EJB and RMI: A Practical Introduction

EJB and RMI: A Practical Introduction

ince their introduction in 1997, Remote Method Invocation (RMI) and Enterprise JavaBeans (EJB) have represented a new direction in the development, installation, and management of distributed Java applications in the enterprise. The surprisingly powerful RMI ushered Java developers into the world of distributed object transactions, while the componential architecture of EJB greatly simplified the development and management of corporate applications.

Today, Java developers frequently ask whether using EJB is even necessary when they can easily do the same things using only RMI?and vice versa in some cases. Certainly, you can use pure RMI to work with distributed objects in an architecture that also partially uses EJB, but whether you choose RMI or EJB depends almost completely on your needs and the required scalability of your application.

This article provides practical demonstrations for using RMI and EJB technologies, both individually and in tandem. It pays particular attention to the problems that arise when sharing EJB and RMI and discusses the scenarios where one is a better choice than the other. All the working methods include simple examples and diagrams that illustrate the working principles behind these technologies.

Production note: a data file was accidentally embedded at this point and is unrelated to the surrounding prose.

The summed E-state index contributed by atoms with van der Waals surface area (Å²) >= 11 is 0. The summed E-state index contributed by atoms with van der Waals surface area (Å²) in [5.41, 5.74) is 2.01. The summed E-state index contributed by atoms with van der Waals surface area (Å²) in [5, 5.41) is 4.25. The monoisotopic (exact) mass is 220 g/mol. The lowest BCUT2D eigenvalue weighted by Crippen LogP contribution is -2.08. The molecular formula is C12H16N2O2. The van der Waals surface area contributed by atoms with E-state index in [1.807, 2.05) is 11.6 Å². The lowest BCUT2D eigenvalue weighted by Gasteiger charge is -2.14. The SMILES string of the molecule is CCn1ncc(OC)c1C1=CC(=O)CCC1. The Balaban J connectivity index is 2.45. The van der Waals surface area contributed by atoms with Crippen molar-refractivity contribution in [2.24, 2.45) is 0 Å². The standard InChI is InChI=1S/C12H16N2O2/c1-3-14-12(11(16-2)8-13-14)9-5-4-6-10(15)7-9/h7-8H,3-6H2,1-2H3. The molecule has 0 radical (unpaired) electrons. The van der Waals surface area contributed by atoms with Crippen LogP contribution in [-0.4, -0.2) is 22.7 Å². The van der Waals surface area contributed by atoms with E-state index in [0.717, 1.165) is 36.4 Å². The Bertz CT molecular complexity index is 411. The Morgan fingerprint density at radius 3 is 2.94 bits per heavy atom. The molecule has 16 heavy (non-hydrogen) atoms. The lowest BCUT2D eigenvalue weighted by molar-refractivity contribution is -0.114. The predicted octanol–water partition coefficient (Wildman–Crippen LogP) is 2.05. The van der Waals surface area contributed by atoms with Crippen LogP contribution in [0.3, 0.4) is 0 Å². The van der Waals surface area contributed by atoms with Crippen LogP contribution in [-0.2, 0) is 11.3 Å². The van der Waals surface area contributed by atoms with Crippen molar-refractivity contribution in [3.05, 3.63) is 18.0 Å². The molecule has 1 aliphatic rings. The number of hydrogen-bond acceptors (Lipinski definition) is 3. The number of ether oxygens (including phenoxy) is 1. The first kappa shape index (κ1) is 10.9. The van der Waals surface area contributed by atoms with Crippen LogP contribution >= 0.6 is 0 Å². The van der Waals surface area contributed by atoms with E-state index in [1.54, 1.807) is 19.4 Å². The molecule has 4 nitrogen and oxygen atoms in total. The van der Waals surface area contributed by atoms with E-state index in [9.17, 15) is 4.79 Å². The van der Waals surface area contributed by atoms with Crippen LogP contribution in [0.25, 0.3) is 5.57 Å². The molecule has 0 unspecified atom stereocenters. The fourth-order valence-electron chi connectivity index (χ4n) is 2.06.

RMI Architecture
The basic objective of RMI is to allow programmers who develop distributed Java applications to use the same syntax and semantics that they use for non-distributed applications. To do this, the creators had to carefully investigate how Java classes and objects function on separate Java Virtual Machines (JVMs) and invent a new model for working with classes and objects accordingly. The new model would have to accommodate environments in which distributed object transactions occur (e.g., on several JVMs).

The architecture of RMI defines:

  • How objects are conducted;
  • How memory management works, in which place;
  • Why exceptions exist; and
  • Which parameters (arguments) are sent into remote methods, and how they return.

RMI technology architecture is based on one principle: the definition of behavior and the implementation of this behavior should be kept separate. RMI allows developers to separately store the behavior description and its implementation code on several, separately working JVMs. This concept is ideal for distributed systems where the client needs to know only the definition of a service used and the server directly provides this service (its implementation).